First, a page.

The proposed 38,000 sq. ft. addition is nearly three times the size of the terminal building footprint, and nearly twice the size of the Airport terminal building footprint plus its attached passenger holding room (13,700 sq. ft terminal plus roughly 6,000-8,000 sq. ft. passenger hold room = roughly 20,000 sq. ft.).
At the Cultural Heritage Commission meeting, Ms. Korkos also indicated that the recently completed (April '02) temporary facility on the north side of the terminal will likely become a permanent facility...possibly another terminal.
"In the future, we're probably looking at putting a permanent structure here [on the north side]. Although this facility has been designed for our peak hour...if the increase in commuter flights happens in the next few years, we're going to need another permanent facility here. So it's going to be phased out. It's not going to remain modular," Ms. Korkos said.
If city staff's proposed addition to the terminal's south takes place, and possible plans to the north transpire, the Airport's terminal building would be flanked on the south (mainly extending westward) by an addition larger than the terminal building itself and on the north with what might eventually become another terminal.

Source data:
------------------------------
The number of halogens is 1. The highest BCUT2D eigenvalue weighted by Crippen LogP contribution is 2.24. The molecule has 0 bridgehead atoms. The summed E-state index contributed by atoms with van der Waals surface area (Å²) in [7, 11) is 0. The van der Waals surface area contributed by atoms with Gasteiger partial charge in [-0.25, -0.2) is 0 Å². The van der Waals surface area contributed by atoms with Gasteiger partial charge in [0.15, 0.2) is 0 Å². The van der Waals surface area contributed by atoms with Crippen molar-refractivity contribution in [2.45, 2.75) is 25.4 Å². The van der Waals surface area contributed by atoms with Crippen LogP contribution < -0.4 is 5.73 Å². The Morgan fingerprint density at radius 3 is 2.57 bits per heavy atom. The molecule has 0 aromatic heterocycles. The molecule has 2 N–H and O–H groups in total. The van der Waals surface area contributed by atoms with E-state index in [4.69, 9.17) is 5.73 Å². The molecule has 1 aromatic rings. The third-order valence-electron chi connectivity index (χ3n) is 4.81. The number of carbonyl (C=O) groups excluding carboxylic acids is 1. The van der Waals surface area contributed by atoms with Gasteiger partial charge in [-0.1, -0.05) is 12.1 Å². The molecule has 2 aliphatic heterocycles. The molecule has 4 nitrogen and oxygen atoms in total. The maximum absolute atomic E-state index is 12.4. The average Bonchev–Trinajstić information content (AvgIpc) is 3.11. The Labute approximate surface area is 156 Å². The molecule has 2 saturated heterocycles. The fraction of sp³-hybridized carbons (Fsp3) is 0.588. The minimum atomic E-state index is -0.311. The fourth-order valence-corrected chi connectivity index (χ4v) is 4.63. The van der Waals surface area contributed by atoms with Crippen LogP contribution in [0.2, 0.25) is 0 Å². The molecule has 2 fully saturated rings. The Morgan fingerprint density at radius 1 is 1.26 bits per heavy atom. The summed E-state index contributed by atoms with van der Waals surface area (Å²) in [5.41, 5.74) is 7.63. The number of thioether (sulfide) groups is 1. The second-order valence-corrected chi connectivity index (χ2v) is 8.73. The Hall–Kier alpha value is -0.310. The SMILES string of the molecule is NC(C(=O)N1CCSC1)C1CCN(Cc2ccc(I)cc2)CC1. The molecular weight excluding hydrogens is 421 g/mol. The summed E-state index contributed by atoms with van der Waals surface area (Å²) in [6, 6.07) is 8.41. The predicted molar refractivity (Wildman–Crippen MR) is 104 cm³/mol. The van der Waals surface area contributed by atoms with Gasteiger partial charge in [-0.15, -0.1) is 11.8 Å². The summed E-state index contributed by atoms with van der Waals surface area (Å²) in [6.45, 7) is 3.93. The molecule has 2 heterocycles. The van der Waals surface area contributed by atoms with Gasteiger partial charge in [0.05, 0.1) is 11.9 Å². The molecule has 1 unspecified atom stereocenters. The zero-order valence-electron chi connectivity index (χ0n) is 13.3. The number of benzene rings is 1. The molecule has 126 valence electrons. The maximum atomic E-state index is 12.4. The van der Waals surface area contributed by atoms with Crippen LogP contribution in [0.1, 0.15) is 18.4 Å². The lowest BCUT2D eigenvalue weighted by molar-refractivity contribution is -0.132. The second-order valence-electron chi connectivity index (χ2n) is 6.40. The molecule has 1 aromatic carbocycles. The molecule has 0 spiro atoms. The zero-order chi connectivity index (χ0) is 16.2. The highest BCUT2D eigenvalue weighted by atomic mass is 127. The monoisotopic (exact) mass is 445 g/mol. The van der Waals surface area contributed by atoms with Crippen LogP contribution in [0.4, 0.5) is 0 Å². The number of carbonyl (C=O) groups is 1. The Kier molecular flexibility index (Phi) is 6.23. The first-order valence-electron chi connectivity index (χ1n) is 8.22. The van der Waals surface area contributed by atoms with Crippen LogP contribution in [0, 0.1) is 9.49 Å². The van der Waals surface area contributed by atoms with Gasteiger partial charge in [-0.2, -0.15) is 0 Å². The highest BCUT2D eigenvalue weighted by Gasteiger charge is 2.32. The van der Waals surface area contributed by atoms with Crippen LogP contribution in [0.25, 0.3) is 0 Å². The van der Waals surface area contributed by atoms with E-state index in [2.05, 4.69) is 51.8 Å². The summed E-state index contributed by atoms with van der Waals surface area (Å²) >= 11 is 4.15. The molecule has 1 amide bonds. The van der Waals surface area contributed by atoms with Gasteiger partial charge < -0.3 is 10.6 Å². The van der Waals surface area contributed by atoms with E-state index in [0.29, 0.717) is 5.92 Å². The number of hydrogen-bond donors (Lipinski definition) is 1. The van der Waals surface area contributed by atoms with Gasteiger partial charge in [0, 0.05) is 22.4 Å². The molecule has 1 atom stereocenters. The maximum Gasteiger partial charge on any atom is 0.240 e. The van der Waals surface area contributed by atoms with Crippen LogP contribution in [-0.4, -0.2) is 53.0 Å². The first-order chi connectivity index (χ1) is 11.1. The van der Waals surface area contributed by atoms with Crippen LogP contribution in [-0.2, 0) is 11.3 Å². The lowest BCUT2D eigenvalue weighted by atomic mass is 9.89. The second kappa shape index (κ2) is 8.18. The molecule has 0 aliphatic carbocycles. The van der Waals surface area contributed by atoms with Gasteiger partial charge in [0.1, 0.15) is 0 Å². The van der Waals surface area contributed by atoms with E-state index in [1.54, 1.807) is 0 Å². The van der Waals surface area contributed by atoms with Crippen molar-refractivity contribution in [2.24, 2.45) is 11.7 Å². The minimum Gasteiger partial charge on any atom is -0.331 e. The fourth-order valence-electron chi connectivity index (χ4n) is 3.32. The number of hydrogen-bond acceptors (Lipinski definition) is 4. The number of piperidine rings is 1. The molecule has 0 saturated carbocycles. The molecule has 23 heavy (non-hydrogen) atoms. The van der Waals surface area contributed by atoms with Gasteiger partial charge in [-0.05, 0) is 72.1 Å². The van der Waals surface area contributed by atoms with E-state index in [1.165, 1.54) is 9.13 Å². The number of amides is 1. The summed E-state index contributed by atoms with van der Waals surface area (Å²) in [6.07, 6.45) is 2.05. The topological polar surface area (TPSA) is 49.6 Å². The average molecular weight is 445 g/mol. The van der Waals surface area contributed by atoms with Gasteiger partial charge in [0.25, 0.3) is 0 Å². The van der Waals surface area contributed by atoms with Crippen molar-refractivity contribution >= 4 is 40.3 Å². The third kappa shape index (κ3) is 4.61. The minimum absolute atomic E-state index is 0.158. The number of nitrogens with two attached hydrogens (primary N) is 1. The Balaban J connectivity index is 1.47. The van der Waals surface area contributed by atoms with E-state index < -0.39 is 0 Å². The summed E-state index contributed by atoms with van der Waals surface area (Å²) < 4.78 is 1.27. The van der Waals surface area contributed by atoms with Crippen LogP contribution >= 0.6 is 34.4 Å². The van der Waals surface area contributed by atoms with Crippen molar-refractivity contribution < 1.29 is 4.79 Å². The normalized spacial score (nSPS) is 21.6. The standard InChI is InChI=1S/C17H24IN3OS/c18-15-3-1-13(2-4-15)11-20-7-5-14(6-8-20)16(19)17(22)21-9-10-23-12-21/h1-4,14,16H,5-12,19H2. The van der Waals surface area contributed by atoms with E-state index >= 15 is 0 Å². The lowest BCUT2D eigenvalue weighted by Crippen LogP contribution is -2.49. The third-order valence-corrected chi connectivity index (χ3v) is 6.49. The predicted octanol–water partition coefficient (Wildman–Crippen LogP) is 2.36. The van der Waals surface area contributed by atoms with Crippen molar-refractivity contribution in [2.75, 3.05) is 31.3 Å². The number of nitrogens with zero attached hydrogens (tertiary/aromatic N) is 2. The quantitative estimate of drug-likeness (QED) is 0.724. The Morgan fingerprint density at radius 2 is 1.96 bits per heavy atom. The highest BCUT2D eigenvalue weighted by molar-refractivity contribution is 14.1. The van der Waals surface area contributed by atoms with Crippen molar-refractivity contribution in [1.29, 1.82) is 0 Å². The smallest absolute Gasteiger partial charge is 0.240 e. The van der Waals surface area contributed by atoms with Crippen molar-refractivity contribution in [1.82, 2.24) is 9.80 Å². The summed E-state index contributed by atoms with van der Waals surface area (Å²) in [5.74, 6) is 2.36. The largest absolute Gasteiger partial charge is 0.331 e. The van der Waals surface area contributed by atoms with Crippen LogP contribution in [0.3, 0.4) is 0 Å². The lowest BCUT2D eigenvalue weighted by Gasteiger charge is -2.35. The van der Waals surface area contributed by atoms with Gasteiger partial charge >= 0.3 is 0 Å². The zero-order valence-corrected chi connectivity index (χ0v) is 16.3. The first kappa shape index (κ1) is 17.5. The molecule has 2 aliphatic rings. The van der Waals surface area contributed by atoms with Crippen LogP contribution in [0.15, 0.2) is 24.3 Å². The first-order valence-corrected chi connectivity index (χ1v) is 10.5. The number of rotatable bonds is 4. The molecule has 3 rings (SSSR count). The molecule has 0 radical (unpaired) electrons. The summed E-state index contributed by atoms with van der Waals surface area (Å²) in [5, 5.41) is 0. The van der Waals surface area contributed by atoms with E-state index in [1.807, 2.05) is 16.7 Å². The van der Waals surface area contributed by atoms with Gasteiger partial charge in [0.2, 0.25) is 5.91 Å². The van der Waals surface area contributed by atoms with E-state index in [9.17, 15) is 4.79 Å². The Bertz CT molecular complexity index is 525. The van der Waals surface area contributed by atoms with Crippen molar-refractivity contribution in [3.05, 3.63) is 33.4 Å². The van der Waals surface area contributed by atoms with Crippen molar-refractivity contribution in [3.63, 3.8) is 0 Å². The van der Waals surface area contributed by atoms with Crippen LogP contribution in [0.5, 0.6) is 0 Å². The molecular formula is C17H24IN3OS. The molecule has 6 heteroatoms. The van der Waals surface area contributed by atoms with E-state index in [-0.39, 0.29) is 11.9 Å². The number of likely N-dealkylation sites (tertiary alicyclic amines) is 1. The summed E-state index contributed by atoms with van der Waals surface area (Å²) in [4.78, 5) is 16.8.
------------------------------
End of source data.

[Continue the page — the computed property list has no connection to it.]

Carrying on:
The Cultural Heritage Commissioners discussed the issue of the 38,000 sq. foot addition for over an hour before voting -- in a sharply split 8-5 decision -- to approve the Certificate of Appropriateness for City Hall's plans as submitted with the notation that the addition does not destroy or remove historic materials from the terminal building and is consistent with Sec'y of the Interior's standards 9 and 10. (Yes: Cofield, Downey, Ibbetson, McGuan, Motschall, Smith, Chartier, Burrous. No: DeGiorgio, Doherty, Johnson, Pressburg, Weaver. Absent: Salas-Rock, Wynne).